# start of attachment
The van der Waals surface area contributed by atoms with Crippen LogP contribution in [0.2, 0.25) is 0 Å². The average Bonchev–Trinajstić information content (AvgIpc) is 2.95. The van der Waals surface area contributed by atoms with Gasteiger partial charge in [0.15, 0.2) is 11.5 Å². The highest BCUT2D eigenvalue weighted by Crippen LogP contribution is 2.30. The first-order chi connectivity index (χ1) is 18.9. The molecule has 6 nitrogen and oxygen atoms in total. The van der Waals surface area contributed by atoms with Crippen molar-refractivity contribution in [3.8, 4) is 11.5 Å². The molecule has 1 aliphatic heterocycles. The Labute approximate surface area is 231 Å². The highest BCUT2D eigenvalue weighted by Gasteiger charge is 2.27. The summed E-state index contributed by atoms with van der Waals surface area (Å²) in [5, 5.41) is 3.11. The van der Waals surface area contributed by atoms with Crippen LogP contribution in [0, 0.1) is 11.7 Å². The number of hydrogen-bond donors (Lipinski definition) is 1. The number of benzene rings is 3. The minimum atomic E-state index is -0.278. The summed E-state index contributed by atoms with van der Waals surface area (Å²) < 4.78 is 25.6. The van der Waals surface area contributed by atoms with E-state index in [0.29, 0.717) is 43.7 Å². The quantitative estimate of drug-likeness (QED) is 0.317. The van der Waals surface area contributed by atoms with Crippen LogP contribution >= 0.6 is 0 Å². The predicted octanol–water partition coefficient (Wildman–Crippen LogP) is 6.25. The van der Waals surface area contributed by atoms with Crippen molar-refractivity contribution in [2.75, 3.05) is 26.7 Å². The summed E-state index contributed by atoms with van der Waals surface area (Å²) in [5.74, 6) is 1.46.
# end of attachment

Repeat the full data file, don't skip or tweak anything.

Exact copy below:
The van der Waals surface area contributed by atoms with Crippen LogP contribution in [0.2, 0.25) is 0 Å². The average Bonchev–Trinajstić information content (AvgIpc) is 2.95. The van der Waals surface area contributed by atoms with Gasteiger partial charge in [0.15, 0.2) is 11.5 Å². The highest BCUT2D eigenvalue weighted by Crippen LogP contribution is 2.30. The first-order chi connectivity index (χ1) is 18.9. The molecule has 6 nitrogen and oxygen atoms in total. The van der Waals surface area contributed by atoms with Crippen molar-refractivity contribution in [3.8, 4) is 11.5 Å². The molecule has 1 aliphatic heterocycles. The Labute approximate surface area is 231 Å². The highest BCUT2D eigenvalue weighted by Gasteiger charge is 2.27. The summed E-state index contributed by atoms with van der Waals surface area (Å²) in [5, 5.41) is 3.11. The van der Waals surface area contributed by atoms with Crippen LogP contribution in [0, 0.1) is 11.7 Å². The number of hydrogen-bond donors (Lipinski definition) is 1. The number of benzene rings is 3. The minimum atomic E-state index is -0.278. The summed E-state index contributed by atoms with van der Waals surface area (Å²) < 4.78 is 25.6. The van der Waals surface area contributed by atoms with E-state index in [0.29, 0.717) is 43.7 Å². The quantitative estimate of drug-likeness (QED) is 0.317. The van der Waals surface area contributed by atoms with Crippen LogP contribution >= 0.6 is 0 Å². The predicted octanol–water partition coefficient (Wildman–Crippen LogP) is 6.25. The van der Waals surface area contributed by atoms with Crippen molar-refractivity contribution in [2.75, 3.05) is 26.7 Å². The summed E-state index contributed by atoms with van der Waals surface area (Å²) in [5.74, 6) is 1.46.